Gert Tollesson, aka Dr “O”, is the 15th specialist I’ve consulted with regarding my Hydrocephalus. Most of you, who follow my blog, will know the uphill battle I’ve had to climb to finally get to him!
And, thank God I have!!!
Words I would use to describe him: Kind, Caring, Humble, Compassionate, Empath, Knowledgeable, Experienced, Passionate and Dedicated to helping his patients. Most of all, HUMAN!
I had a few questions ready for him as he entered the room, clearly coming from theatre:
- Are the early morning wake up headaches, my new norm or, something that should settle in time because of the bleed?
- What about the nausea and vomiting?
- When would you expect this to clear by i.e. the blood, headaches, nausea?
Short answer to all above: THE BLOOD IN MY CSF IS THE CAUSE OF IT ALL, UNTIL THAT CLEARS (about 4 weeks), I’LL FEEL THIS WAY. IT’LL WORK ITS WAY OUT, AS MY BRAIN PRODUCES MORE CSF, FOLLOWING THE REGULAR FLOW AND PATH.
The blood in my CSF is NOT due to a haemorrhage (I guess the nurse who told me that in ICU, got it wrong or I misunderstood).
Dr Tollesson explained my procedure: “When you go in with an endoscope, you can’t see where you’re going. Even though it’s a blunt instrument, sometimes, there are structures in the way which, if knicked, will lead to bleeding in the ventricles, which is what happened. We tried to get rid of as much as we could but, there’s no real way to stop it.” I know the stoma (ETV hole) was tiny so he enlarged it. I vaguely recall him showing me the photos he took during surgery. I’ll ask him about it in 4 weeks at my follow up consult and share it with you.
I told him; “I’m a bit nervous about what to expect next as I don’t know what the signs or symptoms are that I should be aware of. I feel this has been coming on for quite a few years but, all the other doctors, before you, brushed it aside and ignored me. So, I feel like I have nothing to base it on”.
He said that’s understandable and proceeded to list some of the triggers:
- Consistent headache, untouched by pain medication,
- Affected speech, as in delayed/slow,
- Double and/or blurry vision, or
- If you try to look from side to side and your eyes don’t “feel right“.
PS. I’ve felt all of these over the last few years…
His constant use of; “I don’t feel right” is comforting because, sometimes, that’s the only words you can find to describe what you’re feeling. (I’ve often felt like that’s not good enough and doctors won’t understand BUT, with him, it’s different).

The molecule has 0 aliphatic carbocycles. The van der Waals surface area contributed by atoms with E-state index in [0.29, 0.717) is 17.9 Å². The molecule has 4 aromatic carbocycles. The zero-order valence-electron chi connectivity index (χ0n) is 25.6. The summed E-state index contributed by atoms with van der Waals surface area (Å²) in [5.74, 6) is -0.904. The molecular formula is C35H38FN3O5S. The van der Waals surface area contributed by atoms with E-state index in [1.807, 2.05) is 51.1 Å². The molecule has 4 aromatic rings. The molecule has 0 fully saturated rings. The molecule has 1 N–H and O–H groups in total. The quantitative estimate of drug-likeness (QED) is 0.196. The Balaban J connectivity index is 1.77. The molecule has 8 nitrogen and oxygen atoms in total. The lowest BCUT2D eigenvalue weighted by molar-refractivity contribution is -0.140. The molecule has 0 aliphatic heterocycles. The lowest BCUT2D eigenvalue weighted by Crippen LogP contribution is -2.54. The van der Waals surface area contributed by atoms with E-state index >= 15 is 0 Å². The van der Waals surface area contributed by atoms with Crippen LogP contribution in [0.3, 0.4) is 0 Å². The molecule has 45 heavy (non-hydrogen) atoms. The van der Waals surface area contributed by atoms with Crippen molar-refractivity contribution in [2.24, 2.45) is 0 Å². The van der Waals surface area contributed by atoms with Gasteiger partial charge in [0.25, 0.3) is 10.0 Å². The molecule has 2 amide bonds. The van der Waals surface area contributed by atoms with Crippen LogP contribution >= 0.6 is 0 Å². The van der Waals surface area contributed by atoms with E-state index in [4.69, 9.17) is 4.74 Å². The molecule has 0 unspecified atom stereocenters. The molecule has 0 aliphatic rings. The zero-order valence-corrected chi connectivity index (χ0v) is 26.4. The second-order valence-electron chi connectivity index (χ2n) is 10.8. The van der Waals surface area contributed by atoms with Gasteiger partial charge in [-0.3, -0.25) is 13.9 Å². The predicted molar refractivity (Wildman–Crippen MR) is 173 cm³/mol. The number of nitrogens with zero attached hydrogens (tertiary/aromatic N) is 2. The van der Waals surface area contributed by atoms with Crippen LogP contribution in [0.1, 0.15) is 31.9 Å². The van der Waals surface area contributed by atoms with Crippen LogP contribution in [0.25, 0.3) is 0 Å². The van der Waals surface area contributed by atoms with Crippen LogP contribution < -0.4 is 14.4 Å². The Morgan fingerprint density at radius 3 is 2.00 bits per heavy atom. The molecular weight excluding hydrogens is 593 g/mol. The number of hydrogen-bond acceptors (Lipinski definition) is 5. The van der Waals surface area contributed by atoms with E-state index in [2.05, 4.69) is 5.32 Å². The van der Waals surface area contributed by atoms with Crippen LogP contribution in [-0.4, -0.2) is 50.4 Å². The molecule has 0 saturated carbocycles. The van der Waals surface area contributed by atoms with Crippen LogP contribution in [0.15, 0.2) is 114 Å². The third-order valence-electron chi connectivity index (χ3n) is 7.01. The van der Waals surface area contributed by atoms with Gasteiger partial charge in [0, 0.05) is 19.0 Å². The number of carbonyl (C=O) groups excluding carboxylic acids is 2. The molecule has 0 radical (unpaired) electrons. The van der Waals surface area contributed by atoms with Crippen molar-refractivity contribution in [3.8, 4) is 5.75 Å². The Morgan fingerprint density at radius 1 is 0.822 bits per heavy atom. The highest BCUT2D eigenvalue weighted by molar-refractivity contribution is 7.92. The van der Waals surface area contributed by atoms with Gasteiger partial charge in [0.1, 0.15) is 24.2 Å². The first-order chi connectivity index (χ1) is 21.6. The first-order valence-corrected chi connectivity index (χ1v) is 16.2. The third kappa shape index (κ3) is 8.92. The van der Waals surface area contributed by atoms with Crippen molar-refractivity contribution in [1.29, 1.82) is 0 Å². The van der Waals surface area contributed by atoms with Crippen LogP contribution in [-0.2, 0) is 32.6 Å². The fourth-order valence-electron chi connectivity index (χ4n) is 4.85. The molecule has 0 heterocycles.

He confirmed everything I’ve suspected all along, which just gets my back up, thinking about all the other nitwits I’ve dealt with! Making me feel like I’m going insane and losing the plot. Like a bad memory, their real names are forever etched in my brain. Grrr…
4. What about my spinal degeneration, I can’t remember what you said about that? It’s been bothering me since I was in ICU, probably due to being in bed all that time.
He explained the symptoms one feels in order for him to consider surgery, which is an option, in time to come (not now). We agreed that I’ll monitor myself, over the next 4 weeks, before my follow up with him. And, discuss it further, if need be.
5. When can I wash my hair and when will the stitches come out?
By tomorrow. He encouraged me to wash it as “roughly” as I can handle, not letting it form a scab. Also, since it’s dissolving stitches, he said it will disappear in time. The stitches were removed before my discharge by one of the nurses.
6. What’s the expectancy of a revised ETV?
We are hopeful that this one will last for a very long time but he has seen some instances where they last a little longer than previous closures. The timeline increases every time (I found this interesting). Let’s hope 11 years, 5 months and 2 days is my baseline! However, it could also be less as its unpredictable but, we hope for the best.
7. What’s my backup plan? How do I get in touch with you, should I become symptomatic?”
Call his room and come to the hospital emergency, if need be. If I become symptomatic over the next few weeks, he will order an MRI and assess. If required, shunt surgery will go ahead. Otherwise, I’ll see him in 4 weeks time and we’ll take it from there.
We have a plan in place. That gives me comfort!
I feel utterly blessed to have this surgeon cross my path. When I was searching for a replacement for Dr “N”, the word “empathy” caught my eye. Whether it be on his website or a review from a previous patient, I cannot remember. I knew that was what I needed, someone with empathy. He has gone above and beyond my expectation.
When we first started talking, I asked if I could use his full name in my blog, saying; “As you know, you’re the 15th doctor I’ve consulted with in the 14 years since diagnosis. So, to me and everyone who reads my blog, you are Dr “O”. He laughed and agreed, saying; “Yes, of course. No problem”.
I asked him if we could take a photo (the post image), he agreed, removing his theatre cap. The nurse and I both protested, telling him to leave it on. She told him it looks more professional and I agreed. He felt he looked better without it but, 2 women against 1 man, he didn’t stand a chance😊
He gave me strict instructions to rest and take it easy. I pointed to my T-shirt and promised to take it “moment by MOMENT”. He smiled, nodded yes, shook my hand and left.
I’ve been discharged and am now resting comfortably in my own bed. Jesse, my black Labrador, lost it a bit when she saw me, barking uncontrollably and hasn’t left my side. Life is back to normal, “sort of”.